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Businesses get holiday boost

Gateway Christian Schools students sing carols in the Dancing Brush in downtown Poulsbo last week. Local businesses are seeing more customers buying local. - Kipp Robertson / Herald
Gateway Christian Schools students sing carols in the Dancing Brush in downtown Poulsbo last week. Local businesses are seeing more customers buying local.
— image credit: Kipp Robertson / Herald

Residents of North Kitsap are feeling generous this year. Local businesses are reporting positive numbers in holiday traffic, and say buying local isn’t the only trend — locally made products are also booming.

Both the Poulsbo and Kingston chambers of commerce report local businesses are busier than ever, and have seen an improvement over last year’s sales. Local festivals are gaining in crowd numbers — such as Jule Fest in Poulsbo and Country Christmas in Kingston and Port Gamble — which business owners say contribute positively to their consumer traffic.

“Saturday was the biggest day ever in the store, and by quite a large margin,” said Tracy Zhu, owner of Tango Zulu Imports in Port Gamble. The Saturday she refers to is Dec. 10, during Port Gamble’s Country Christmas celebration.

This year there was also a national campaign to “Shop Local,” with a big push to patronize local businesses the Saturday after Thanksgiving. With Black Friday and Cyber Monday, this Local Saturday may be a new trend.

Thor Skald found his local customers are loyal to products made in the area. It may help that he runs a very Scandinavian business — he owns Viking Ice Cream on Viking Avenue, making his ice cream in Icelandic tradition. Skald said Poulsbo has been very supportive, and much of his “marketing” comes from word of mouth. Besides his store, he sells at local markets, offering seasonal flavors like peppermint and gingerbread.

“Business has been tremendous,” he said. “The local movement has been crucial. I probably could not have done this 10 years ago.”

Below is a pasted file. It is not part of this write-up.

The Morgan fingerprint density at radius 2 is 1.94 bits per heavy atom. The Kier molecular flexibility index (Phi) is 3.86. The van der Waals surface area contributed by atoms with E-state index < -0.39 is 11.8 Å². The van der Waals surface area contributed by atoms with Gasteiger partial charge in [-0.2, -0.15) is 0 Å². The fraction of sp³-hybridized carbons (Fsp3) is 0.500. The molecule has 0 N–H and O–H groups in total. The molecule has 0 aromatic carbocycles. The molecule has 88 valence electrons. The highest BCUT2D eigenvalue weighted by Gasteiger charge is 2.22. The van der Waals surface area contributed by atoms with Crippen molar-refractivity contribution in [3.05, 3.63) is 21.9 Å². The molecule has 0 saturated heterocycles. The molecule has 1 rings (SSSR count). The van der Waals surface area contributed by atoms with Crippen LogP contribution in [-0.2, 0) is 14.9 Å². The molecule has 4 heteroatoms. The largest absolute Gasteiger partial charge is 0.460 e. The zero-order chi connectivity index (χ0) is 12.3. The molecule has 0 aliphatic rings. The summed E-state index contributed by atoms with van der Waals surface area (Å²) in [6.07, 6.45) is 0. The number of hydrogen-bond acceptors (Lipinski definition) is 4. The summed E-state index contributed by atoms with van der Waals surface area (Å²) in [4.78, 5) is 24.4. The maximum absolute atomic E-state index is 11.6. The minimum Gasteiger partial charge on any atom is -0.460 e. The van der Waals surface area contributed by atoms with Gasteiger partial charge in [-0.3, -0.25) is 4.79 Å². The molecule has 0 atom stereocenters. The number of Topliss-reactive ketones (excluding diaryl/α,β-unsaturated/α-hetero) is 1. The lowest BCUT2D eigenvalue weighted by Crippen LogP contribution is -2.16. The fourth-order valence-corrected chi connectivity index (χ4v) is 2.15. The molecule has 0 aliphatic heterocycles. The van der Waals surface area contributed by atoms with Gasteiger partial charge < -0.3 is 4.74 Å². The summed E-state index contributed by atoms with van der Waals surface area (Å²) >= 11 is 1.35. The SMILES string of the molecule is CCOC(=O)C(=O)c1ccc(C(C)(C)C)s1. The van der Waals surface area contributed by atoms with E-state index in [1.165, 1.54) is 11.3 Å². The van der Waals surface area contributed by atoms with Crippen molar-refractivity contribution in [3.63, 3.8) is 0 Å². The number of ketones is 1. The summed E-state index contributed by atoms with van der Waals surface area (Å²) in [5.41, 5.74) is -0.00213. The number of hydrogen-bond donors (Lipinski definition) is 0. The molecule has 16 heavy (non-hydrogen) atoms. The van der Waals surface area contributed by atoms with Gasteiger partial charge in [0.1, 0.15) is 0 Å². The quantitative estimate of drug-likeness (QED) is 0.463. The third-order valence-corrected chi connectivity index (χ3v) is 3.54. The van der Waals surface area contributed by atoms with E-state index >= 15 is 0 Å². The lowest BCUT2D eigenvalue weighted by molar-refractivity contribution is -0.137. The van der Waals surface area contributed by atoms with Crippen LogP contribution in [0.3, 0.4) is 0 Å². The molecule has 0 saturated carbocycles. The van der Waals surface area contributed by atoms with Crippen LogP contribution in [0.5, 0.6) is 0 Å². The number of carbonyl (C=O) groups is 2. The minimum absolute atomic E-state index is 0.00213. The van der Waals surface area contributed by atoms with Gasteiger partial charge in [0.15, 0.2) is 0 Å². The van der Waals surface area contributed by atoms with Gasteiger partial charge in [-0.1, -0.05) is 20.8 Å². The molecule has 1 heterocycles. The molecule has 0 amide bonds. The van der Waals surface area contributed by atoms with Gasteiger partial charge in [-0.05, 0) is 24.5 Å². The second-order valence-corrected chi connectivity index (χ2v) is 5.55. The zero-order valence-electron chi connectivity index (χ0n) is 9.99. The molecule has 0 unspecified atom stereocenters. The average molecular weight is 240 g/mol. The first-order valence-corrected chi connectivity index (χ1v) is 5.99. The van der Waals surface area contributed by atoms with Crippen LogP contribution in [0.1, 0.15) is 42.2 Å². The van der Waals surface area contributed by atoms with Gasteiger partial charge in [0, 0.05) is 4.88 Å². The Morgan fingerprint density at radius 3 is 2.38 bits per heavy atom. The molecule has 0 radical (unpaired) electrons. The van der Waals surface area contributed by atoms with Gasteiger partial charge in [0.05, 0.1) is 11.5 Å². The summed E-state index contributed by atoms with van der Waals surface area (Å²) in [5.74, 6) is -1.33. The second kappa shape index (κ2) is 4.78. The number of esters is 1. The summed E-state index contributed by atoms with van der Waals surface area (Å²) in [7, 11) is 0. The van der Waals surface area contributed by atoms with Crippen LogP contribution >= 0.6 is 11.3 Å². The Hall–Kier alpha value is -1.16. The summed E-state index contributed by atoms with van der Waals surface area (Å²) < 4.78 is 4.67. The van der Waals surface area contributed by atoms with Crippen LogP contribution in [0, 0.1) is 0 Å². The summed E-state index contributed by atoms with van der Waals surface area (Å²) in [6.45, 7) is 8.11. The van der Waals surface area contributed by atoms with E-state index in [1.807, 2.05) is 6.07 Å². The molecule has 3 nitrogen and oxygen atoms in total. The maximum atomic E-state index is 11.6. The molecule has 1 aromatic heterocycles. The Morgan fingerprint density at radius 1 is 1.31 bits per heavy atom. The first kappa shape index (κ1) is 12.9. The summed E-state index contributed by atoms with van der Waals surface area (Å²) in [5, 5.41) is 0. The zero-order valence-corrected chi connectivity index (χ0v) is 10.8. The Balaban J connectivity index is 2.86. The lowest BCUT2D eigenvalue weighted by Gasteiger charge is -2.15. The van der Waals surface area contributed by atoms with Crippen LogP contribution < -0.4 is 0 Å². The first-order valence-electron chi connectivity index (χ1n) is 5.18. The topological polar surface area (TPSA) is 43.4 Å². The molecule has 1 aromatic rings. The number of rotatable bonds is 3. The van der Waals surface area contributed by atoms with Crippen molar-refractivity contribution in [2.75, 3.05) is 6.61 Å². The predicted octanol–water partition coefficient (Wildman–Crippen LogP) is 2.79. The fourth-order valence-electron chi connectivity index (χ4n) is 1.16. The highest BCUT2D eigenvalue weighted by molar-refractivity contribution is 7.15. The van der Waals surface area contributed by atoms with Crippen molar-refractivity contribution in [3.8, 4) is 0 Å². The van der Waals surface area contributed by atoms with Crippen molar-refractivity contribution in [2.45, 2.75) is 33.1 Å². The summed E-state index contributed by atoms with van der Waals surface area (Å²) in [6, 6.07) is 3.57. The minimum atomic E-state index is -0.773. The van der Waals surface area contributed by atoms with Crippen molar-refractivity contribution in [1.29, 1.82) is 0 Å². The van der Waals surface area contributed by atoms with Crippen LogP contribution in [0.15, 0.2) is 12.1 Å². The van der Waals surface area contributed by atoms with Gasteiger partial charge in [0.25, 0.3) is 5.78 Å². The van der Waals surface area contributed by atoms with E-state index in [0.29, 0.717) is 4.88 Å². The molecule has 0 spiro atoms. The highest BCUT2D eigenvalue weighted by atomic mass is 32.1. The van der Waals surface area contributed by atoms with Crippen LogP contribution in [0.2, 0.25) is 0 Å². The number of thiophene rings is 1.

Christy Camerer, owner of the soon-to-be-open Bluewater Artworks Gallery and Framing in downtown Poulsbo, said she’s seen and heard of a lot of people who are bringing out old skills, like knitting or pottery, to supplement their income. And consumers like the products.

“People are willing to spend the extra $10,” for something handmade, she said. “People are spending money, they’re just spending it differently.”

Sandy Kolbeins, owner of The Loft restaurant and president of the Historic  Downtown Poulsbo Association, said his numbers are up from last year, and other downtown businesses seem to be “holding their own.”

“We’re not setting any records,” he added. But working together as a group to market themselves is a benefit of their clustering of businesses.

Sandy Hunter, interim executive director of the Poulsbo Chamber of Commerce, said 15 new members have joined the chamber, some of which doing so to market more.

“With the economy in a downturn, this is really when companies need to get out and market more,” she said. “They’re seeing the return on investment...it may have boosted things a little bit.”

Kingston chamber executive director Linda Fyfe agreed — businesses that market together are faring well.

“The two restaurants open for dinners are doing well, the theater is bringing people to town,” she said. Kingston seems to be “moving in a forward direction.”

 

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